There’s a buzz about insecticide free farming –
is the new 2023 SFI
standard achievable?

There is plenty of evidence that insecticide use has damaged biodiversity. But can insecticide free farming ever be compatible with the intensive production we need to feed our nation? AF analyses what could – and cannot – be possible.

2023 ELM update

You will have seen the new ELM update published in January. Among the new Sustainable Farming Incentives (SFI) is £45/ha for ‘No use of insecticide’ to support ‘Biodiversity’.

Let’s set aside the economics of the offer. Even for the most committed regenerative system no insecticide is quite a commitment. AF reported in AF weekly ‘Gleanings’ on 20th June that a successful Kenyan system, with push and pull crops to encourage stemborer moths away from maize crops, has been established.

Closer to home, in the West Country, Somerset farmer and Duchy of Cornwall tenant and LEAF demonstration farmer Jeremy Padfield has been insecticide-free on his farm for seven years.

Post 1945 insecticide boom

Long term panic followed disruption to food supply chains during and after WWII. Governments promised there would never again be large scale food shortages, and so the boom began in development of improved crop varieties, technology and crop protection. Yields increased.

Unexpected consequences

Whilst there is now a super-abundance of food in some parts of the world, the boom did come at a cost. It has long been established that insecticides can leach into water courses, stay as residues in foods and cause harm to non-target species.

A 2011 study by Meehan et al published in the Proceedings of the National Academy of Sciences (PNAS) in the US, counterintuitively found a “positive relationship between aphid abundance and insecticide use”. That is to say insecticides were killing the aphid’s natural predators, so aphids were abounding!

Case studies

Conventional farming systems going insecticide free is starting to be less unconventional.

In his 2022 paper on pesticide-free wheat production, Robert Finger cited the producer organisation IP-Suisse in Switzerland. Their aim is to produce 20% of Swiss wheat under pesticide-free conditions. This is done primarily by crop rotation and using resistant varieties. However, they do not preclude the use of pesticides for the rest of the rotation, only the wheat.

Jeremy Padfield farms a former dairy farm, and his fields are predominantly between 3 and 4 hectares. With wildlife margins and companion cropping he is able to encourage predators, and draw pests away from his crops. Companion cropping in OSR for instance is typically buckwheat and fenugreek, or clover and vetch. The farm has been in CS for 25 years, and hedges are cut every three years to encourage biodiverse habitats. Where he has fields over 4ha he is now trialling assist strips, this has had the added advantage of removing a run of telegraph poles from the cultivated area.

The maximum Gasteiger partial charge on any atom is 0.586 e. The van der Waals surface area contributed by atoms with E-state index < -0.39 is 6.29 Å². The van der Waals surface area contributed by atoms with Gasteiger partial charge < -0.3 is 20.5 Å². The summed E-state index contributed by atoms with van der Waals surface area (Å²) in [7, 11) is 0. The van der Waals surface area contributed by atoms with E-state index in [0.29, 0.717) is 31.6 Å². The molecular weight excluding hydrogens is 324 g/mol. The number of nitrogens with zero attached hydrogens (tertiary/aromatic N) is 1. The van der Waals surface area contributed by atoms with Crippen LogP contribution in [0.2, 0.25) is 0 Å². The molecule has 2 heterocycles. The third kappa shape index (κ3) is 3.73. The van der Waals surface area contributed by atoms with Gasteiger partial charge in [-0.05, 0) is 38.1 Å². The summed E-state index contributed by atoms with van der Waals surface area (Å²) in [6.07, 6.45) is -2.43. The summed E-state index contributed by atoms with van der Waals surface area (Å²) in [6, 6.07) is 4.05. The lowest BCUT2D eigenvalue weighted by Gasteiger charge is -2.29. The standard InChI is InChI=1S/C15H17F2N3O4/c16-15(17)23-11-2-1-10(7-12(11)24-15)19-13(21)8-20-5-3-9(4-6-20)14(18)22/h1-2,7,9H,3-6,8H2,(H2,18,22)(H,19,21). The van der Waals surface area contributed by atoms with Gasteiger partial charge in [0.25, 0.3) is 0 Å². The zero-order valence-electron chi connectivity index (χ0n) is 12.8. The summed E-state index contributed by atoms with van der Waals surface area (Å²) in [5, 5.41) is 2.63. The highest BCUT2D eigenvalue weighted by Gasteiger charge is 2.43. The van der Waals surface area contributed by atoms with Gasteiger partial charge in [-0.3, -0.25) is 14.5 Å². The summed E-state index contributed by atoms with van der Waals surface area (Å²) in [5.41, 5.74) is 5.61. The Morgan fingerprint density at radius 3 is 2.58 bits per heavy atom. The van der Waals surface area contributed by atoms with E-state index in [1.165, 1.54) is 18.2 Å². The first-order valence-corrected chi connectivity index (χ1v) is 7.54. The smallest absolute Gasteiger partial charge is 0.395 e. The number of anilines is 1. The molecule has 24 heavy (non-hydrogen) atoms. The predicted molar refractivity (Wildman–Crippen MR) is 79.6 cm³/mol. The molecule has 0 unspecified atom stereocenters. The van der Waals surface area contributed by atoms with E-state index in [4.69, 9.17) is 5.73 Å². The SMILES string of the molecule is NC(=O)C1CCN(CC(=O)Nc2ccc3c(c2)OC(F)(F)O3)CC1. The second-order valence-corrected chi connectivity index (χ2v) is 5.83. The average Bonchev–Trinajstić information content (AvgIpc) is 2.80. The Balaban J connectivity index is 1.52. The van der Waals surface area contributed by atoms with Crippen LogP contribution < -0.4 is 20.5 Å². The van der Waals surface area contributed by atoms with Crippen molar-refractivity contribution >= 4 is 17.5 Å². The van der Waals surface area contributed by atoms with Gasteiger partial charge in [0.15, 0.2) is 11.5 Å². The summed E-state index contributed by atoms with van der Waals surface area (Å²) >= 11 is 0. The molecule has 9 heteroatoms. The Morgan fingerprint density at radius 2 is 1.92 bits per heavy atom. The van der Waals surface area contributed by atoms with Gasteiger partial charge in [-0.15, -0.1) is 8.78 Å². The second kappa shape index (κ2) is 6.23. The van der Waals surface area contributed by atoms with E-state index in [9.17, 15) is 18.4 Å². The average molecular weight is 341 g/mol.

AF Member Holkham Estate is also going insecticide free on the 65% of their arable hectarage closest to the coast. As reported in Farmers Weekly in May, they are still in the learning stages, but BYDV resistant wheat and barley varieties are being grown. Additionally, the no-insecticide approach has encouraged beneficial insects like hoverflies, ladybirds, lacewings and parasitic wasps which feed on aphids. This is an advantage as the Estate looks to natural solutions for aphid borne disease.

What are lower risk options for reducing synthetic insecticide use?

Some options for insecticide free farming have been looked at already, and all revolve around Integrated Pest Management (IPM) – crop rotation, promoting/introducing beneficials and companion cropping.

To remove insecticides completely will undoubtedly result in a reduction in yield, although clearly input costs will also reduce, which protects farmers margins. So, as is very often the case the most practical resolution to reducing insecticide usage – or at least reducing the risk of unintended harm to habitats and non-target species – is a blend of technologies.

Farmers will be targeting more precisely, whilst also using crop rotation, companion cropping and promoting beneficial insects to help control the pest problems.

Changing trends and techniques are very much on the radar of our AF Crop Protection team, so that you can get what you need to implement your pest control strategy for your crops. They’re here to help so get in touch by email or call 01603 881 906.

Save money. Save time.